Wednesday, May 26, 2010

HSTJ's May 23, 2010 SN Clinic

On Sunday, May 23rd HSTJ held a sterilization clinic in Playas de Tijuana at the Universidad Iboamericana.

Welcome new volunteers Andrea, Suzanne and Tanya. This clinic ran very smoothly thanks to you! A total of 20 animals were fixed this day.

Thanks to donations received this week, we were able to bring lots of dog food down to be distributed to all of the patients.
We had one dog that was brought to the clinic to be spayed and the owner had such a tight chain around its neck, it began to chafe and cut into the dog's skin.
We removed the chain right away, shaved and cleaned the area, gave the animal a safe harness and educated the owner about the dangers and harm that chain was causing to the animal. Hopefully the owner will heed our advice and never allow that to happen again.

For all of the pictures from the May 23rd clinic, visit our flickr account at

Tuesday, May 25, 2010

HSTJ's May 15, 2010 Itchy Scratchy Clinic in Colonia Roberto Yahoaca

On saturday, May 15th, volunteer Lissette and team reached one of the more impoverished colonias in TJ, Colonia Roberto Yahoaca, a fairly new colonia with no paved roads and only a few homes in this area have electricity and running water. A very rural low resource community. A total of 78 dogs and 12 cats were treated, almost every pet in this small rural community received treatment.
There were several cases of mange, and a few special cases, one dog with a severe eye infection whom we were able to give some eye ointment to, another who had lost mobility suddenly, the family believes it was bit by a bug, another whose tail was terribly infected and portions had fallen off.

HSTJ can only priovide as much treatment as we are able, mainly helping to relieve flea, tick and mange symptoms and care for superficial wounds and infections. While educating the public about keeping cleaner conditions for their pets and proper nutrition and care in the impoverished state of this colonia, it is impossible to expect that these owners would be able to take their animals to a vet for the more of these extreme ailments.

We are looking into possibly organizing a Sterilization clinic to help curtail the continuance of stray animals in this area.

For more pictures from this clinic visit

HSTJ Visits Local Tijuana Kindergarten

Volunteers Lety and Alex visited a local Kindergarten in Tijuana to educate the children on humane treatment of animals.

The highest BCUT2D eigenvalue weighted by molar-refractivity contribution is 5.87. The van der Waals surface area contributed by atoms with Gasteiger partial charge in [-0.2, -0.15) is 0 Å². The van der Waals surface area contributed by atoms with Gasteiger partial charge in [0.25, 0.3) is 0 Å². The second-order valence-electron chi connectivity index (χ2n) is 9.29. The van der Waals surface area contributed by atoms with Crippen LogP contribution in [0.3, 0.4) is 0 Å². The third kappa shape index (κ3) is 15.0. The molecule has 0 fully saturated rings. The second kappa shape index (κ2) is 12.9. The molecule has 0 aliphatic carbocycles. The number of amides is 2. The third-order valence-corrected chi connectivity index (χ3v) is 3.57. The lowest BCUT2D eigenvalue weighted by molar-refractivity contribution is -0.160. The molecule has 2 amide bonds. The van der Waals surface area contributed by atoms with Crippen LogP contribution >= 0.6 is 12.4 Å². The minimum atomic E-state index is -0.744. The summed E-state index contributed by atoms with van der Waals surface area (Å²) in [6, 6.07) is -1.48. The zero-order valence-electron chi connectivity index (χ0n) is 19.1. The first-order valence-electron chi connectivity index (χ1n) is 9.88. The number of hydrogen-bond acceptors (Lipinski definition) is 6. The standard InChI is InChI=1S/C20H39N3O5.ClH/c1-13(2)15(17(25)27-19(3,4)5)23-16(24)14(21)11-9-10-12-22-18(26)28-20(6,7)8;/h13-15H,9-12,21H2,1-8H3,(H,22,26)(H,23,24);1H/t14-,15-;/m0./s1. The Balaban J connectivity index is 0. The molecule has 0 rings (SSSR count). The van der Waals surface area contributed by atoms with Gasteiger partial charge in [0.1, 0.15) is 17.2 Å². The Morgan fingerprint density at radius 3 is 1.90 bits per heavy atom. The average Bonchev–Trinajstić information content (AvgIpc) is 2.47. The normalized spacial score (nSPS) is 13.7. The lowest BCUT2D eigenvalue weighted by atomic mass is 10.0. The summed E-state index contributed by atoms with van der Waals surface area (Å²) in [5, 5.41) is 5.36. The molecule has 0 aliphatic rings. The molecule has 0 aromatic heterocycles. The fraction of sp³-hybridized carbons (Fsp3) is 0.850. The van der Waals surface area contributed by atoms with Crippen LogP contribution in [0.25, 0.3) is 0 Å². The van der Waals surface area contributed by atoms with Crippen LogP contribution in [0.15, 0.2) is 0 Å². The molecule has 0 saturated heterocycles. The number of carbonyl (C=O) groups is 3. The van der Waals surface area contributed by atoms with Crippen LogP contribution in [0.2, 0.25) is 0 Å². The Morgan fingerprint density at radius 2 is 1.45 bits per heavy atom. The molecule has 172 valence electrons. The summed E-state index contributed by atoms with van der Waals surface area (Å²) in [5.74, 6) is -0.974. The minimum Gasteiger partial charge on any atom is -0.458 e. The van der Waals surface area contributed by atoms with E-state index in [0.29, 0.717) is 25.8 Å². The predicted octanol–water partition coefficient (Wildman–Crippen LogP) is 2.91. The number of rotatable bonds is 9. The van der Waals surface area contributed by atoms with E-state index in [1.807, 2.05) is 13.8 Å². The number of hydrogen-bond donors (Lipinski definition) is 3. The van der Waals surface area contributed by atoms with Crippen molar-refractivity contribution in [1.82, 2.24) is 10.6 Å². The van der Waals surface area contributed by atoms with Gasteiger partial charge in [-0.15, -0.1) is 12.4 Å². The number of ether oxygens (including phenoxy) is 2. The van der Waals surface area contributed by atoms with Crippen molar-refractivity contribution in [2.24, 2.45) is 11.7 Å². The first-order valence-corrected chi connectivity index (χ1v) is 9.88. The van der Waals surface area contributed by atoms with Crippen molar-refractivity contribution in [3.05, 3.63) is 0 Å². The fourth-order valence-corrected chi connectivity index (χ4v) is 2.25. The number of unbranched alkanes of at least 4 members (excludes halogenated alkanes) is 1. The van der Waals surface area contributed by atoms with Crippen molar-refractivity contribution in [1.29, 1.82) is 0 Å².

Lety brought her dog Bamboo with her as Bamboo is really great with children and they could have some hands on training with him.

Lety and Alex focused on teaching the children how to touch and pet an animal gently and kindly, so as not to be bitten.
They cut images from one of the coloring book we received from the education materials donations to make puppets so that each child could speak for an animal.

Some of the adorable comments made by the children in speaking for their puppet were:
Feed me
Give me water
Do not kick me
Play with me

A really fun day for all and a great opportunity to educate these future adults that animals deserve to be treated humanely and properly fed and cared for.

Friday, May 21, 2010

Rubio's Story of Rescue

Do you remember back in August of 2008, this very small kitten, Rubio was found discarded in the trash. All four of his paws were stuck to a glue type mouse trap. He was left to die, helpless and alone. One of our volunteers, Lety found him and took him immediately home. With a lot of baby oil, warm water, patience and love, Lety was able to free poor Rubio from his deadly predicament. Rubio stayed with Lety until he was about 6 months old when he found his forever home with his new mom Sandra, Sandra says:

"Rubio is loving his new home with his two new older brothers (Percival and Matilda) and his friend Roxy (pitbull mix). He also has fun with our German Shepherd, Samantha, and enjoys playing with the cats of the neighborhood. He loves to sleep most of the time, especially on my bed, hogs all the food at breakfast time, enjoys to plays with the laser pointer and hangs out all day on the cat tree. He is really used to his home now and I just wanted to thank you all for rescuing Rubio and giving him a second chance in life."